The barriers to investing in the stock market have traditionally been quite high, particularly for younger people and women. The fall of 2020 marked the point where ordinary Norwegians started trading stocks for real. With a large variety of small-scale investors entering the marketplace, the need for more and comprehensive knowledge about stocks and trading grows.
As Norway’s oldest and most respected business news operation, Dagens Næringsliv’s coverage of markets and the economy is very credible, but it doesn’t quite cut it with younger readers. Audience insight work taught us that young people did want to learn about stocks. How might DN teach them about savings and investments in an entertaining and engaging way? By stealing the gaming industry’s toolkit.
In collaboration with a longtime software partner of ours, Norkon Computing Systems, we decided to develop a gaming universe on DN’s platform.
Gaming for a new audience
Stock market games are not new. The unique selling point for Fantasy Fund was the user-friendly design and gameplay. Norkon’s goal is to get you playing in two minutes or less, whether you know anything at all about stocks and trading or not.
Here’s how it works:
- Players create their own fund by picking stocks for 1 million (fantasy) Norwegian kroner and naming their fund.
- Players must pick stocks from no less than five listings at the Oslo stock exchange. Their stake in each stock can easily be changed by using digital levers, but they can also sell off some stocks and invest in new companies.
- Players compete against each other, and every week the fund that gives the highest return is named the winner. After 10 weeks, an overall winner is crowned champion. The developers used rankings, competitor lists, and other features known from gaming to improve engagement.
Many efforts were made to appeal specifically to younger audiences, including the name Fantasy Fund (at odds with DN’s “no English, please” language policy) and the design profile. As the project was a pilot, the marketing budget was a measly 100,000 NOK (US$11,689). All marketing materials were made in-house and distributed through our own channels, as well as some distribution in social media.
Video played an important part in the social media outreach efforts, targeting financially interested young people. In addition to attracting potential players with knowledge and a desire to win, we awarded attractive prizes each week during the game as well as to the overall winner.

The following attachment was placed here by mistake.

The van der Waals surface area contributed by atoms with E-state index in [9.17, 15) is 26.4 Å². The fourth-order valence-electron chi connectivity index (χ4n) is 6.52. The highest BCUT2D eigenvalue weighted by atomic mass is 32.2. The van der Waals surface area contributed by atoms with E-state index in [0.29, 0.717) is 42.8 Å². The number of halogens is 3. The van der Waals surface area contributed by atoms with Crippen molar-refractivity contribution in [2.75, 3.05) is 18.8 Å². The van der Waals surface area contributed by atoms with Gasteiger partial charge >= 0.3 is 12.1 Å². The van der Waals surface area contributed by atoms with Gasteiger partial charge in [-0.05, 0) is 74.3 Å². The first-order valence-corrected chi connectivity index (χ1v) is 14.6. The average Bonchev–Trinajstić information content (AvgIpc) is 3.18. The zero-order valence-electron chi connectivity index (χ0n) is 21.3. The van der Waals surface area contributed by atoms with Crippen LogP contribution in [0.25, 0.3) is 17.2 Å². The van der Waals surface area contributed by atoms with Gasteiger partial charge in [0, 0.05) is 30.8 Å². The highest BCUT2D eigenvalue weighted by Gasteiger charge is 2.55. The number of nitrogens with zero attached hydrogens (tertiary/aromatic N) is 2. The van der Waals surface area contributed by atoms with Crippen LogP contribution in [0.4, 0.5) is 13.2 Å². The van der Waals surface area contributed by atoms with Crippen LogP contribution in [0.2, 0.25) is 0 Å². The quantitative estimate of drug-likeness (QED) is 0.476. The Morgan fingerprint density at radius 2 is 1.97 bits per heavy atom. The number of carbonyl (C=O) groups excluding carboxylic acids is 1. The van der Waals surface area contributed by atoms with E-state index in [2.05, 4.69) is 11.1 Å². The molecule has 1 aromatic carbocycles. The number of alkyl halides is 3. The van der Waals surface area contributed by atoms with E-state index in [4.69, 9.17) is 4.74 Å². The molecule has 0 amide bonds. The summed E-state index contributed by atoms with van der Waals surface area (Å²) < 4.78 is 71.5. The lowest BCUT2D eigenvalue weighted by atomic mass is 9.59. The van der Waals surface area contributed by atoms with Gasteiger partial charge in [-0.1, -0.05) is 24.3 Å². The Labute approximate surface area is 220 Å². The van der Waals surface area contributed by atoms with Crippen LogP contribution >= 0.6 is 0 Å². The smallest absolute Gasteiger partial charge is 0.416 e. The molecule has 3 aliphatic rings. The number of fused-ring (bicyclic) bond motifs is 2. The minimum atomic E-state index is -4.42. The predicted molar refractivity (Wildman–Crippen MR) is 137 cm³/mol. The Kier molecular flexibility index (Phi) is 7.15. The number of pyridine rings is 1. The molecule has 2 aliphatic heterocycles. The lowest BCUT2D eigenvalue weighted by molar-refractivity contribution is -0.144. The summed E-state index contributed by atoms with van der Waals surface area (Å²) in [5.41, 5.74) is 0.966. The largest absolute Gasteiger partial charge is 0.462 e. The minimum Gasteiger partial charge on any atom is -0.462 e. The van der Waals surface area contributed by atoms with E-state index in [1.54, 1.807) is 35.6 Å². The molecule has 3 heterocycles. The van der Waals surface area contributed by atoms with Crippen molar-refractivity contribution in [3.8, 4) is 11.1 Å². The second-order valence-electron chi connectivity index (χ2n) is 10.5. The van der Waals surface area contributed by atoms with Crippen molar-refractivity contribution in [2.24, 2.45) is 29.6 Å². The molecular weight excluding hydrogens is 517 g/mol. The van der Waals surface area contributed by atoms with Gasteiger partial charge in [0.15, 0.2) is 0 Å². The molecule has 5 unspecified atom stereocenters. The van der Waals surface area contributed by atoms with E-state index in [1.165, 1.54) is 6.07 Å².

The newsroom committed to producing and publishing stories about saving and investing throughout the game’s duration. This was in part consumer-oriented stories giving advice, but also critical and investigative stories about actors and institutions looking to profit on the newfound interest in stock market investments.
Opening the door for younger readers
The main objective was to engage younger users. But we also set goals for new registered users, user engagement, subscription/user revenue, and advertising/partnership revenue. In addition, our hope was to move the brand association of DN from printed paper to mobile news provider, and from “wise and boring” to “wise and innovative.”
Playing the game was free but required registration. Before launch, our goal was to recruit 10,000 players during the first season of Fantasy Fund. That goal was surpassed in just 10 days. In total, the game attracted 21,275 players in the 10-week period. DN.no set several new records for signed-on registered users during this period.
Many of the Fantasy Fund players were registered users or subscribers. Still, 10,000 new DN (free) user accounts were registered in just six weeks, the same as total registration growth in 2019.
Our goal was to have 45% of users under 35 years old. Before launch, that goal seemed completely unrealistic. After the 10-week period, a whopping 54% of the players were under 35, and we were excited to see that 24% of players were 25 or younger — and that the youngest player group was the most active.
It’s difficult to say if we managed to move the brand association of DN from printed paper to mobile news providers, as we were aiming for. Still, the feedback we’ve received from our advertising clients, and our success with engaging younger readers, indicate that we’ve managed to alter our brand perception more toward digital and innovative solutions.